It's a little amusing to see that Tarantino decided to shoot this movie – which often feels like a bloody stage play – on staggeringly beautiful 70mm film, using the very same lenses that shot the chariot race sequence in Ben-Hur. However, the decision is not a jokey stunt, but a deliberate artistic decision that pays off in both prominent and subtle ways: the vast 2.76:1 aspect ratio gives us a lot of information to process in each shot, and there are a lot of important little details and bits of business tucked away in the corners of the screen. More importantly, during the brief moments when the film suddenly decides to open up – as in a flashback sequence that occurs towards the end of the film's first half – the huge format suddenly feels as big as it is, almost bowling us over with its dazzling scope.
The 187-minute “roadshow” version of the film includes a few minutes of footage that won't be present in the standard theatrical release, but more importantly, it adds both a sensational overture (courtesy of composer Ennio Morricone, who has never sounded so much like Bernard Herrmann – particularly when it comes to his snaky, occasionally savage main theme) and a fifteen-minute intermission. I'm curious to see the uninterrupted version of the film, but the intermission comes at such a perfect moment that it feels like an essential part of the experience: it simultaneously says “okay, let's take a minute” and “suck on that!”
The cast is largely comprised of Tarantino veterans, and there are several performances here to admire. In addition to Jackson's superb work, I greatly admired Walton Goggins' turn as the bigoted sheriff. He begins the film as a cartoon, but becomes increasingly complex and human as the film proceeds. Russell is enjoyably blustery as the John Wayne-esque Ruth, spitting out well-worn credos like “Nobody said this job was supposed to be easy!” and assuming authority in every situation. Russell might be the only actor on the planet who can offer a satisfactory alternate version of both Wayne and Clint Eastwood (as he did in Escape from New York). Dern doesn't say much, but has one sequence in which his furious, terrified eyes are put to tremendous use. Leigh is also memorably terrifying, entering the film with an evil grin and a black eye and only growing nastier as her face gradually transforms into a bloody, toothless mess. Hell hath no fury, indeed.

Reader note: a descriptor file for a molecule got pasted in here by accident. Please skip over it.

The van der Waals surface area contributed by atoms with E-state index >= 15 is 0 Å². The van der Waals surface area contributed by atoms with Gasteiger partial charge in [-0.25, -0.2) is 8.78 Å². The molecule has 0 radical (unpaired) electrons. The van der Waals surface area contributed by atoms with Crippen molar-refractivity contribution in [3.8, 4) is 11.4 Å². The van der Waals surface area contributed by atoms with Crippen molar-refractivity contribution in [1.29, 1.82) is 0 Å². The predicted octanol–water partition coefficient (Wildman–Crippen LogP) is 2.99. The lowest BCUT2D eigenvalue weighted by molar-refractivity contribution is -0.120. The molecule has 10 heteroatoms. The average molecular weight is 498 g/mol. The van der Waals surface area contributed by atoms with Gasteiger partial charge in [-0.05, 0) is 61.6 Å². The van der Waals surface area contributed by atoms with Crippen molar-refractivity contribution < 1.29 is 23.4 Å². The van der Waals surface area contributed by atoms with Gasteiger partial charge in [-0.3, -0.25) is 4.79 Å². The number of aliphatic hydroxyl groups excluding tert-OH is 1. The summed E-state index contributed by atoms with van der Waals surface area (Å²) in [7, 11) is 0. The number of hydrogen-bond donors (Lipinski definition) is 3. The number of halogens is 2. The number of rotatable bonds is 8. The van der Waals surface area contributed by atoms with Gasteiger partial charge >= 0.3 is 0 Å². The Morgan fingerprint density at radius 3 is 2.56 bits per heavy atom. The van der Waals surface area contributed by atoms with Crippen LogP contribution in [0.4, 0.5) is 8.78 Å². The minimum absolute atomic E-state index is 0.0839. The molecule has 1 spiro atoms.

Unfortunately, a surprising number of the characters feel underdeveloped and one-dimensional, which is odd given the film's exceptionally talkative nature and lengthy running time (not to mention Tarantino's usual knack for making even minor bit players feel real and essential). The central figures are terrific, but Tarantino doesn't seem to have given enough thought to a character like Bob, who gets a hilariously odd performance from Bechir but surprisingly little definition from the writer/director. Roth's Oswaldo Mobrey feels like a second-rate version of a Christoph Waltz character, and Madsen's lazy, vaguely sinister-looking Joe Gage never quite snaps into focus the way we're expecting him to. There's also a mystery figure played by a high-profile actor (his name pops up in the opening credits, but I won't reveal his identity here) who seems remarkably unqualified to handle Tarantino's dialogue: watching him feels like watching one of those earnest kids from The Wolfpack, enthusiastically but unconvincingly acting out scenes from Reservoir Dogs.
The film is divided into six chapters – the first three filled with slow-burning tension, the latter three filled with violence and mayhem. This is a tighter movie than Django Unchained (which, for all its strengths, still feels unfinished), but like that movie, it gets a little messy late in the game: the fifth chapter (titled “The Four Passengers”) in particular feels more lifeless than it ought to (a combination of Tarantino's mostly-stupendous direction losing a little focus and the aforementioned mystery actor coming to the fore). Still, the The Hateful Eight eventually works its way to an ending of warped beauty – cynical in one sense, but touchingly sentimental in another – that ranks among the loveliest moments Tarantino has ever written. America may be doomed to live out the rest of its days consumed by hatred and bloodshed, but sometimes it's comforting to share that noble, futile dream of what we could be.
The Hateful Eight
Rating: ★★★½ (out of four)
MPAA Rating: R
Running Time: 187 minutes (Roadshow Version)
Release Year: 2015